4. Offer her lavender. Some breeders say that this will cause a mother rabbit to go into labor. Never give it to a doe that isn’t full term, as it can cause her to abort. Red Raspberry Leaf can also stimulate contractions.
Using Oxytocin for Inducing Labor in Rabbits
Some breeders will reach for a drug called Oxytocin when their mother rabbits are slow to deliver. I never have done this, and would never recommend inducing labor just to have babies a day or two earlier. Nature knows when babies are ready to be born.
Oxytocin is only available with a prescription from a vet.
It’s best to avoid medication for your pregnant doe whenever possible. Rabbits are very sensitive to anything that might upset their digestive system, especially when already stressed from the pregnancy. Administration of any drug can lead to diarrhea and death in short order.
Furthermore, oxytocin is powerful stuff. Used incorrectly, it can lead to a ruptured uterus or other big rabbit pregnancy problems.
So that’s why I try one of the four methods listed above. And you know what? So far, they’ve always worked.
Do not force your doe to go into labor if she’s not ready. Any kind of stress makes her more likely to eat her babies after delivery.
Stuck kits (labor dystocia) is another story
The methods listed above are only safe to try if a rabbit isn’t yet going into labor.
If you have a doe that is laboring, but not delivering; if she has stuck kits or dystocia, that is another story. If you give a doe that is already laboring oxytocin, or do something else to make her just “push harder,” this can easily lead to a prolapsed uterus, which is fatal. If your doe has stuck kits, please refer to this article on the Nature Trail.
What are the signs of labor in a pregnant rabbit?
The signs of labor in a pregnant rabbit include nesting behavior, loss of appetite, and restlessness. You may also notice that your rabbit’s vulva is swollen and that she is producing a mucous discharge.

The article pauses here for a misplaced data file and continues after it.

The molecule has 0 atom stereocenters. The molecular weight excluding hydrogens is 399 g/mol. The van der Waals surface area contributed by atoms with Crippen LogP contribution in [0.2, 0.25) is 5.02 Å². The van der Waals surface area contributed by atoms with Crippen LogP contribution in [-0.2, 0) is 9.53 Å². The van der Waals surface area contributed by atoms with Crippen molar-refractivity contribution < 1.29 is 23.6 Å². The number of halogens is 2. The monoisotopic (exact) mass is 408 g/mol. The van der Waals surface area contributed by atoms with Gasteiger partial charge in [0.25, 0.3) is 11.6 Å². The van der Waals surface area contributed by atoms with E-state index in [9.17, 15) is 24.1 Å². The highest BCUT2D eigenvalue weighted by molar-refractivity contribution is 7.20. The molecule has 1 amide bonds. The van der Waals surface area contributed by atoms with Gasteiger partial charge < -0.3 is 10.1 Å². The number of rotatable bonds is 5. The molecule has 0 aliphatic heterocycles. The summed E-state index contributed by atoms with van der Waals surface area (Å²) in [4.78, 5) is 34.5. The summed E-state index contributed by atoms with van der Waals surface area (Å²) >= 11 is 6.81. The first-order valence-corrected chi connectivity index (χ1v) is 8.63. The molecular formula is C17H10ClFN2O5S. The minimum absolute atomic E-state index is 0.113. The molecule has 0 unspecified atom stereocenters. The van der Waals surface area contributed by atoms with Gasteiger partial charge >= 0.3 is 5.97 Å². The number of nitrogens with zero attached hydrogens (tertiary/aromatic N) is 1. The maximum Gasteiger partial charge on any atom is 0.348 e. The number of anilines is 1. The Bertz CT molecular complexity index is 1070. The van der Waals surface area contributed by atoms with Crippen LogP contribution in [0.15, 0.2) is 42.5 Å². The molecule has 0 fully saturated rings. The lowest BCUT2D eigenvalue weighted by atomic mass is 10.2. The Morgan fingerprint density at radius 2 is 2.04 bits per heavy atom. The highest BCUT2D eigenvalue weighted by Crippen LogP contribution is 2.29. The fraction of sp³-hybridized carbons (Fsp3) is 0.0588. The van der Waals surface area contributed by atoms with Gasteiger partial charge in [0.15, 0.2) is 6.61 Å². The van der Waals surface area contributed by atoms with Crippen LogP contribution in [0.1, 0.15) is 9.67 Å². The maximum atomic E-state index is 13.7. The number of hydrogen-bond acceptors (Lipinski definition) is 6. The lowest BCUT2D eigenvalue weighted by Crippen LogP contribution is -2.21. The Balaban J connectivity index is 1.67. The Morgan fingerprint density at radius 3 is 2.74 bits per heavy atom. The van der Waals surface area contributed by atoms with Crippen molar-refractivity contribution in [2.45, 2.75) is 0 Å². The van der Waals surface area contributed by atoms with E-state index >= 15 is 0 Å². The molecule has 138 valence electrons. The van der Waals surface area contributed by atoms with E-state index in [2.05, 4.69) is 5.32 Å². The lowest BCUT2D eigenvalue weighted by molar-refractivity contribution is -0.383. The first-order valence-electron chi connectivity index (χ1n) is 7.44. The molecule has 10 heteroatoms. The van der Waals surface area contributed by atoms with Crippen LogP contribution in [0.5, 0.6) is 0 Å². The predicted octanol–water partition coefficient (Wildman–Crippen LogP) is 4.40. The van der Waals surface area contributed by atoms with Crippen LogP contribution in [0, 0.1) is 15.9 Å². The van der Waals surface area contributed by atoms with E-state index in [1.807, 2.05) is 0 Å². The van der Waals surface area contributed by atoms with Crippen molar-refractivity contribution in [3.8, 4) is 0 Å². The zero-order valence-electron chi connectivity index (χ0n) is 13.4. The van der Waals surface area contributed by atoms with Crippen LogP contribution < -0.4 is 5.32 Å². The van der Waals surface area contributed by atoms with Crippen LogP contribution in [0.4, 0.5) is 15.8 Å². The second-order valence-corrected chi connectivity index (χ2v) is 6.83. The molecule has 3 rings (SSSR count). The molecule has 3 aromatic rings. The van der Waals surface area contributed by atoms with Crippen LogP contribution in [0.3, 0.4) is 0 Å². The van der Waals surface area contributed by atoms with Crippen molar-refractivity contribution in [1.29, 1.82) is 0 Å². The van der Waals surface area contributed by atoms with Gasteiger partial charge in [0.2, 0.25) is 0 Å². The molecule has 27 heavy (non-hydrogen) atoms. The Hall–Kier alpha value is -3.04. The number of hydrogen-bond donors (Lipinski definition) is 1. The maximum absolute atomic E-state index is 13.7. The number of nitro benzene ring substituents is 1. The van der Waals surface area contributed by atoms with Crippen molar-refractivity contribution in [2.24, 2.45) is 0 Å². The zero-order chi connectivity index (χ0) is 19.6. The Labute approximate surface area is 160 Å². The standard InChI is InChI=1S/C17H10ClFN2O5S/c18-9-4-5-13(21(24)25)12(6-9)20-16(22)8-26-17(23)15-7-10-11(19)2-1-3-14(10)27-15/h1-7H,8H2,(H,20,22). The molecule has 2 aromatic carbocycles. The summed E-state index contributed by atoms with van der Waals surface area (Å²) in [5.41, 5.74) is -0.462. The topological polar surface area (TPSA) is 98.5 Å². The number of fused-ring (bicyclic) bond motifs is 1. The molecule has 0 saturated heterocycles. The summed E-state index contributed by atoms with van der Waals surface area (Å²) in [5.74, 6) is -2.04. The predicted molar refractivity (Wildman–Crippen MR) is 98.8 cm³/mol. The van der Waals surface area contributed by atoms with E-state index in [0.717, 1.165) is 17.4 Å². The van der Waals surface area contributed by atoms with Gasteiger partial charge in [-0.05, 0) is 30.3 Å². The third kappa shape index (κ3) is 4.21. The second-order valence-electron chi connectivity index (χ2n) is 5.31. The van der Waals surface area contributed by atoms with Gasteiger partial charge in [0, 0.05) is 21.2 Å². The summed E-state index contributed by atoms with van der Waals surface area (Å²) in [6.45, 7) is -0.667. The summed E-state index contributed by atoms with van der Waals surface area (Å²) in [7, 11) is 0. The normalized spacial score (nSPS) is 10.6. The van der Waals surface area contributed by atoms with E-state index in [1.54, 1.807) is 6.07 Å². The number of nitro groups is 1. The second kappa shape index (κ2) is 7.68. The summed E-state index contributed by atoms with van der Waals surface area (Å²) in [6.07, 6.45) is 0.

If you see a pregnant rabbit passing blood, give her some space to see if her labor progresses. If it looks like she is straining or having a difficult time for more than 15 minutes, you should call a veterinarian.
How do you know if your rabbit is pregnant?
If you’re not sure whether your rabbit is pregnant, there are some signs to look for. Pregnant rabbits will usually build a nest out of hay or other materials, and their nipples will be enlarged. They usually pull out fur from their bellies right before giving birth.
You may notice that your rabbit’s belly looks larger than usual, but this sign definitely isn’t as prominent in rabbits as in other species.
If a rabbit is full-term pregnant, you should be able to feel babies squirm and kick just by resting your hand on her belly. You may even observe sudden jerking motions under her fur if she is lying down with her belly extended. Avoid palpating at this stage to reduce the risk of injury.
How long is a rabbit pregnant?
Rabbits are pregnant for 30.5 days, on average. Yes, 30 and a half. When you only have a month to carry a whole litter of 2-16 babies, every twelve hours counts toward development! However, rabbits can give birth to term babies as early as 28 days after mating or as late as 40 days.
Here’s wishing you a healthy doe and plenty of these little things: